What struck me about this passage is that it seems to say, you can tell if someone loves God, by whether he loves his brother.  (I’m ignoring the question of who is my brother, for the moment.)  That seems much more understandable.  I can get my mind around that.  It seems very simple and clear.

The simplicity and clarity of this idea was reinforced when I read two section of the Gospel of John… 13:34 and 15:32.  First, John 13:34 (NIV), you can read the entire context by reading the whole chapter:

“A new command I give you: Love one another. As I have loved you, so you must love one another. 35By this all men will know that you are my disciples, if you love one another.”

Wow.  Talk about simple and straight forward:  Love one another, the way Jesus loved us.  Could it be any simpler to grasp!  Not easy to do but anyone can get that message.

Just for emphasis, Jesus repeated himself in John 15, specifically, verses 9-17 (NIV)

9“As the Father has loved me, so have I loved you. Now remain in my love. 10If you obey my commands, you will remain in my love, just as I have obeyed my Father’s commands and remain in his love. 11I have told you this so that my joy may be in you and that your joy may be complete. 12My command is this: Love each other as I have loved you. 13Greater love has no one than this, that he lay down his life for his friends. 14You are my friends if you do what I command. 15I no longer call you servants, because a servant does not know his master’s business. Instead, I have called you friends, for everything that I learned from my Father I have made known to you. 16You did not choose me, but I chose you and appointed you to go and bear fruit—fruit that will last. Then the Father will give you whatever you ask in my name. 17This is my command: Love each other.

Note the emphasis I added — almost identical to John 13:34.  Straight from the mouth of Jesus.

Here’s another interesting point, which I make for emphasis.  I looked up the Greek word for command, to see where else Jesus used the word.  The only place Jesus used the word command to describe his own words are here in John 13 and John 15.  Even several years after discovering this point, I’m a little cautious about making too much of it.  But I still think it is a telling point.

But now I’m faced with the other question I posed earlier — what does it really mean to love?  Six Greek words = One English word.  That doesn’t help much.  So, next time, I’ll tell you what I’ve learned about that.

So, I started looking for the single premise from which everything else comes.  That may not seem like the right question for you, but it seemed right to me — and in fact, still does.

Eventually, I settled — likely to no one’s surprise on the following passage from Matthew 22:34-40 (quoted here from The Message)

The Most Important Command

34-36 When the Pharisees heard how he had bested the Sadducees, they gathered their forces for an assault. One of their religion scholars spoke for them, posing a question they hoped would show him up: “Teacher, which command in God’s Law is the most important?”

37-40 Jesus said, “‘Love the Lord your God with all your passion and prayer and intelligence.’ This is the most important, the first on any list. But there is a second to set alongside it: ‘Love others as well as you love yourself.’ These two commands are pegs; everything in God’s Law and the Prophets hangs from them.”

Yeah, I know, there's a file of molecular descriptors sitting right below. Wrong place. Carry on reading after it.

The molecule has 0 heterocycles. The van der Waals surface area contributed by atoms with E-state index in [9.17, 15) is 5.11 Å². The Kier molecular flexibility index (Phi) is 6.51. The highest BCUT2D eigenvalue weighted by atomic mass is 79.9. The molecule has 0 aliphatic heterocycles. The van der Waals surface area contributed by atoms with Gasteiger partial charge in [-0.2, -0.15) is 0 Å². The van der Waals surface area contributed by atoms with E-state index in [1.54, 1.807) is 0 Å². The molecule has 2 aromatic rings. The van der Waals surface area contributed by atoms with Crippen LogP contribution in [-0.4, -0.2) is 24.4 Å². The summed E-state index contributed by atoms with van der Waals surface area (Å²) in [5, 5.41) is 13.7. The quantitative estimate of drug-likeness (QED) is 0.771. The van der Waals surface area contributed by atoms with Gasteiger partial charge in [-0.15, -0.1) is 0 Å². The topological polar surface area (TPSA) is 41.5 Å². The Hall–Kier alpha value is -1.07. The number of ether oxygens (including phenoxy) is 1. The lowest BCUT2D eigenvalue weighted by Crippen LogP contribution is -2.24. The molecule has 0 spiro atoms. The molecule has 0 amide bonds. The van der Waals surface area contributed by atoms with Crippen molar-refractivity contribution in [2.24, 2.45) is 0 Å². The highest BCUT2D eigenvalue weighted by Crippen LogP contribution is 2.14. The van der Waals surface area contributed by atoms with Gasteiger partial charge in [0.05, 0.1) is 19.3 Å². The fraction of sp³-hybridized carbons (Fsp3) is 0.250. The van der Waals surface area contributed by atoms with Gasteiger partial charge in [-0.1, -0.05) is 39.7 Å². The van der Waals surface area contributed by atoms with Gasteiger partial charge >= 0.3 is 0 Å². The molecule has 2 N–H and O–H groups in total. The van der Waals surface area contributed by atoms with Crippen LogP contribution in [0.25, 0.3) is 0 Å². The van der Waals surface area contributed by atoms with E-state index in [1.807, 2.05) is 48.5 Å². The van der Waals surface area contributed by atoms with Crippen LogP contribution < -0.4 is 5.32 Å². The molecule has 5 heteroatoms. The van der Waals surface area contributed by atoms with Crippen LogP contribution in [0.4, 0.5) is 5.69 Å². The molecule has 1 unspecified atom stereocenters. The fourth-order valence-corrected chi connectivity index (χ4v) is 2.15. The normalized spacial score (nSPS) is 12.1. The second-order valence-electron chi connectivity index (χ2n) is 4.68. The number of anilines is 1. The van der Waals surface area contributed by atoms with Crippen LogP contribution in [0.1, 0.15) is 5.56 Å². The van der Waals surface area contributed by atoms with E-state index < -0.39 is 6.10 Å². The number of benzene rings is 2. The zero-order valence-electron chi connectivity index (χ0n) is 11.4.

After all, we’ve got Jesus saying everything in God’s Law comes from these two commands.  It seems pretty clear.

One of my personal guidelines is that the simplest answer is generally the best answer.  Answers cannot always be simple, but those are still the best ones.  And this passage seems to fit that requirement.  Although I confess, I’m continually a little amazed how many believers seem to refute that these are the most important commands.  They both seem to, and often admit to, placing other, more detailed commands ahead of these.  But ultimately, each of us is accountable for what we individually believe — so, to each his, or her, own.

After finally settling on these, I began contemplating what they really mean.  They are such fundamental principles that they may be simple to quote, but they are very difficult to fully apply to life.

My contemplations resulted in two dilemmas, which I could not easily resolve:

  • What does it really mean to love God?

Now, I get it that my love for God should be all consuming — at least that’s how I understand the implications of the heart, soul, strength and mind references.  But what can I really do for God.  Sure, I can worship him, as I should.  But I also have no illusion that God does not need my love in order to be God.  God is not changed by my love for him.  Much more likely is that I am changed by my love for God.  So, I didn’t know exactly the implications of loving God so completely.

  • What does it mean to love my neighbor as myself?

Some folks get preoccupied with the “who is my neighbor? question, but the story of the Samaritan, to me, pretty much clarified that, at the very least, my neighbor is anyone with whom I come into contact, anyone, anytime.

But the other question is what does it mean to love someone the way I love myself?  I mean, I know some people who really treat themselves poorly.  And what would this verse mean about how they treat others.  Surely, it’s not a basis to treat other poorly, just because I have a bad attitude about myself, or whatever.

So, I struggled with what the standard is for loving.

And a related question is the question of what is even means to love.  There are six different Greek words for love, but us English speakers are stuck with just one.  Got to find a better word for love, too.